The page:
Like grey houses with the odd green lawn and pot plant. That’s how the large majority of towns and cities in the UK today could be characterised.
As the number of people living in cities grows, more land is being designated for use as residential and commercial infrastructure, and the result is an increasingly patchy distribution of small and disconnected green spaces where ‘urban ecosystems’ can thrive.
But it’s just these ecosystems that are critical for delivering the vital goods and services that help keep urban society healthy, sustainable, and resilient. The design challenge going forwards will be for urban developers to find new and innovative ways of maximising opportunities for green space in a context which is becoming ever greyer: and that includes thinking more seriously about the role of urban farming.
Over the past decade, green infrastructure has been adopted by local authorities as a means of providing areas of natural and semi-natural green space within built grey infrastructure. For some cities, this has meant designating spaces for plazas and pocket parks, protecting cemeteries, and creating sports pitches. Where space is at a premium, designers have looked for ‘hybrid’ solutions that integrate greenery into or on grey infrastructure, such as green walls and roofs. The benefits are clear: not least the delivery of key ecosystem services such as carbon sequestration and storage, local climate and air quality regulation, maintenance of biodiversity, nutrient cycling, and the cultural benefits that are afforded including recreation, enhanced health and well-being, opportunities to celebrate heritage, and one’s ‘sense of place’.
Food production, however, has often been overlooked as not contributing to green space in the same way. That urban agriculture can help put food on the plate has always been clear. But there have been relatively few studies that have assessed the wider ecosystem benefits of growing food in towns and cities. New research brings together evidence from data on green infrastructure and urban agriculture sites in cities around the world. The take-home message from the research is that growing food can deliver almost as many ecosystem benefits as non-edible green infrastructure — with the bonus of also supporting the urban population with a locally sourced, sustainable and resilient supply of food.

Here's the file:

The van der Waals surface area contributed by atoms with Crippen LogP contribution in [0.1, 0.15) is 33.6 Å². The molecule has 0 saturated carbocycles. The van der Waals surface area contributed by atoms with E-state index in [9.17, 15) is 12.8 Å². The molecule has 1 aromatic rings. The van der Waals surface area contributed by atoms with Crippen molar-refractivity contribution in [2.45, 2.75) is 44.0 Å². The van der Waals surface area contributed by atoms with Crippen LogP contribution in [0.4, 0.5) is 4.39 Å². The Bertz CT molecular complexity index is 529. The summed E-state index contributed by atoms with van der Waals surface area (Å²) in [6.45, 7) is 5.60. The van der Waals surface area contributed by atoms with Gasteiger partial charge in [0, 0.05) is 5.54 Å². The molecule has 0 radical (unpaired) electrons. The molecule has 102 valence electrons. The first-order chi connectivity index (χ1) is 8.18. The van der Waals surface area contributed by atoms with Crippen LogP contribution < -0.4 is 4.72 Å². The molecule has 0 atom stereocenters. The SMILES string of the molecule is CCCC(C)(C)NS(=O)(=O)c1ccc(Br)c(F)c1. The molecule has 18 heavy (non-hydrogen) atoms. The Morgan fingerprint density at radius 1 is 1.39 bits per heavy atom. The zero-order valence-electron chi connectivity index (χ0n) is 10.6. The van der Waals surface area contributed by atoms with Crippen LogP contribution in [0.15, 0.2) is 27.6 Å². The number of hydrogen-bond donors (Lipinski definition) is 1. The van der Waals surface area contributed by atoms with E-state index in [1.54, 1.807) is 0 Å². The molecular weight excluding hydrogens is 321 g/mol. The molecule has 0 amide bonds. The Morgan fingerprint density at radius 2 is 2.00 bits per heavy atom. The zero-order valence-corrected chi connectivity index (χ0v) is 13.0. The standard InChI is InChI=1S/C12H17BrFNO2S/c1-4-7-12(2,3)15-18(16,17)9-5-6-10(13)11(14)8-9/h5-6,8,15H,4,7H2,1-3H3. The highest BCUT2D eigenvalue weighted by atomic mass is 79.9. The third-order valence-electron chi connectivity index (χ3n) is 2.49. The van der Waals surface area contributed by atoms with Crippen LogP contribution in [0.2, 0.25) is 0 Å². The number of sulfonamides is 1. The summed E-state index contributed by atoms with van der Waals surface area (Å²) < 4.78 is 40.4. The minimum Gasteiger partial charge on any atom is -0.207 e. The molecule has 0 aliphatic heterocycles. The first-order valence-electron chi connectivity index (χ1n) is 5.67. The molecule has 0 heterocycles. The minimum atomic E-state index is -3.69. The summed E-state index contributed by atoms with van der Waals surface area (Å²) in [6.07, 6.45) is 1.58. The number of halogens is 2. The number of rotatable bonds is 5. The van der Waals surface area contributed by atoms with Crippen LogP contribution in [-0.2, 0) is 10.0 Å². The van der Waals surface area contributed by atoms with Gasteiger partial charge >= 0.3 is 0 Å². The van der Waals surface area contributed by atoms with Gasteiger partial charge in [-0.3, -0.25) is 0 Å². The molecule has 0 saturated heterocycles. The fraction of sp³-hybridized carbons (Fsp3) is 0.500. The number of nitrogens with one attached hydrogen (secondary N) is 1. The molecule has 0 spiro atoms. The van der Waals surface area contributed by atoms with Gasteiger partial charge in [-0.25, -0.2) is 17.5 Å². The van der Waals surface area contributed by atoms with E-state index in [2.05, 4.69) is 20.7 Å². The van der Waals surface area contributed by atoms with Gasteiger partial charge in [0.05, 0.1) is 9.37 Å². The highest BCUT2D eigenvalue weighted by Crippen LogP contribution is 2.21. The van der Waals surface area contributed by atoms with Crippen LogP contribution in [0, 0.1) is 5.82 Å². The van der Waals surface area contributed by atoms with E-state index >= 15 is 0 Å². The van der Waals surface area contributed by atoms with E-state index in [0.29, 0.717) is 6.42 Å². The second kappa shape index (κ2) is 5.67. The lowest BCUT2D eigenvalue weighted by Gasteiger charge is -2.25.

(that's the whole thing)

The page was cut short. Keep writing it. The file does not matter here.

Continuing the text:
The UK’s reliance on imports has been growing in recent decades. Currently, 84% of fruit and 46% of vegetables consumed in the UK are imported. Future pandemics or other crisis events could threaten this supply of food from abroad, not least the impacts caused by climate change such as water scarcity, and growing land degradation. For local authorities and land planning agencies, our research highlights the roles that urban agriculture can play in helping to resist these shocks, as well as the diverse range of added value it can provide for both the environment and society.
Local authorities and land planners need to think creatively about how to weave food growing into the fabric of urban life. They have to pay more attention to available land within their districts and what the potential is for food production, with more monitoring and measurement. With one in eight UK households having no access to a garden, local authorities may need to consider the potential of other types of private and public space. Some innovative examples of food-growing — on rooftops, walls, and even underground — already exist.
For example, micro-sites are being used for farming by Edible Bristol and Growing Communities project in London; Manchester has a network of local growers, Veg People; the Growing Underground project is being run at Clapham tube station. There’s an important role here for local government in acting as a spur and focal point for assembling these kinds of local communities of practice, involving landowners, architects, and volunteers to design and develop efficient and maintainable food growing schemes.
Ways of life are changing and that means more opportunities for exploiting changes in land use. The upsurge of flexible working, park-and-ride offers, pedestrianisation schemes, e-commerce, and online retail, the demand on certain types of urban space such as multi-storey car parks and office blocks has fallen. Up and down the country, an opportunity is emerging: an opportunity to redesign and reconfigure under-utilised and vacant urban spaces for urban agriculture, and by so doing, pave the way for a healthier society and a healthier ecosystem.
Perhaps, in time, our towns and cities can become more like green houses with some grey furniture.
Dr Dan Evans, 75th Anniversary Research Fellow, Cranfield Soil and Agrifood Institute, Cranfield University. The research, part of the UKRI Global Food Security Programme ‘Rurban Revolution’, has been published in the journal Ecosystem Services.